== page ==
Theatre Interview: Devonecia Swartz – Calling Us Home, Or Succeeding By Grace

December 29, 2022


In the musical Calling Us Home at Artscape, Grace (Devonecia Swartz), an African princess, flees a devastating war in her homeland, arriving penniless in the freezing, grimy docklands of an American city. The underworld of this city is ruled by the evil gang lord Ivan who, after an unexpected encounter, has set his sights on Grace. But the street-smart Rafael, a young construction worker with bold ambitions, is determined to capture her heart. In this new world, Grace befriends Rafael’s reckless sister Isabella and together they must fight to survive and keep their dreams alive… The musical, composed and written by Alice Gillham and directed by experienced New York director Peter Flynn, features spectacular music as it celebrates love and the triumph of hope.


Live performance: the thrill versus the nerves – where are you on that curve as a new show starts?

I usually start a project with childlike excitement, which, about two weeks into the rehearsal period, turns into a state of dread and panic that it won’t come together. And then somewhere between the uncertainty and nervous energy, something clicks. The thrill is what I love most about live performance, and it lives beyond the point of the nerves, in the understanding that we know what we’re doing. It is the joy of pushing through that feeling of anxiety that makes it worthwhile.


How do you find a balance during rehearsals or other preparation?

I find balance in being as prepared as possible for rehearsals. The rehearsal space is where I play, try out new things and craft a performance. I try to keep the rehearsal space as decluttered as possible by doing my homework.


In a best-case scenario, what are you looking for in a role? What is the main basis for that decision – the script, the people involved, the challenge to your skills, the impact (positive or negative) it might have on your life in general, or perhaps something else?

The most important thing I look for in a role is whether I can sympathise with the character enough to want to play them. Then, I look at the next step that I want to take in my career: be it a movie, because the character is going to test my skill set; a musical, because I’ve always wanted to be part of a company; a television show, because I want to work with a certain director, or whatever – it all depends on what I need at that time and what I think my necessary next step needs to be.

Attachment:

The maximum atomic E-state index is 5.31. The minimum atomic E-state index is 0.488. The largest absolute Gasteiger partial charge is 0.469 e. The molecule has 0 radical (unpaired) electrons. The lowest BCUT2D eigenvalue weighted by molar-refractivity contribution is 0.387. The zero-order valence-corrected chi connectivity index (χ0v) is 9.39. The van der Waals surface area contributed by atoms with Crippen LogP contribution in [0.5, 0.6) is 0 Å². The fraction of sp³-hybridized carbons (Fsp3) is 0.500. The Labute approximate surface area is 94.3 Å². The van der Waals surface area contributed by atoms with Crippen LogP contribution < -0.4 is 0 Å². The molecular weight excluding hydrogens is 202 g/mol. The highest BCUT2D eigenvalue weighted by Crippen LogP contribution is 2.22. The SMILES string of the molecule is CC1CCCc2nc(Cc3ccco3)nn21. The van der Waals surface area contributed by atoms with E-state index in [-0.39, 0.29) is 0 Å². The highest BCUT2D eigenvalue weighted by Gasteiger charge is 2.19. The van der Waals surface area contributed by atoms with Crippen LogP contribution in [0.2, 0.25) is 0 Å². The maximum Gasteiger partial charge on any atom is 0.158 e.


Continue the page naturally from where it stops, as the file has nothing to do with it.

Acting is often a vocation, a thing you can’t not do. How true is that for you now? Has it changed over the years – for practical, perhaps banal reasons? And how do you, or would you like to, keep your calling front and centre in your life?

I do believe I could have done some other job, but I would not have been as happy, satisfied or fulfilled as I am now. I think my understanding of why I am an actress has shifted – I’ve identified that not only do I have a love for playing different characters, but I have an incredible need to work with people, engage with human stories and practice empathy. I romanticise the process much more than the product and therefore have been able to grow rich from every experience by not only basing it off of the acting part. As long as I remember Who to give the honour to and to lead with pure intentions in everything that I do, the “calling” will be intentional and clear.


What are the toughest expectations to deliver on – all the way from the first audition to the end of the run?

The toughest expectation is letting the product go and trusting that the work has been done by the time you have to perform it. I think it’s linked to my idea of perfection, even though I know the best moments exist in the “mistakes” and usually make for those memories that we take with us forever. But one has to release the idea of perfection first, because you might discover something way more interesting and human in the process.


Tell us about your current production, and what makes your character interesting to play?

Grace is wonderfully multi-faceted, which is every actor’s dream. We don’t only get to see the strong, self-assured woman that she is, but also the vulnerable, heartbroken and in-love version of herself. I am always excited to work on a character like this because the more you engage with the material, the more the character reveals themselves to you. That process of discovery is incredibly fascinating and I am blessed to be able to go on this journey with the talented cast of Calling Us Home, under the direction of Peter Flynn and Alice Gillham.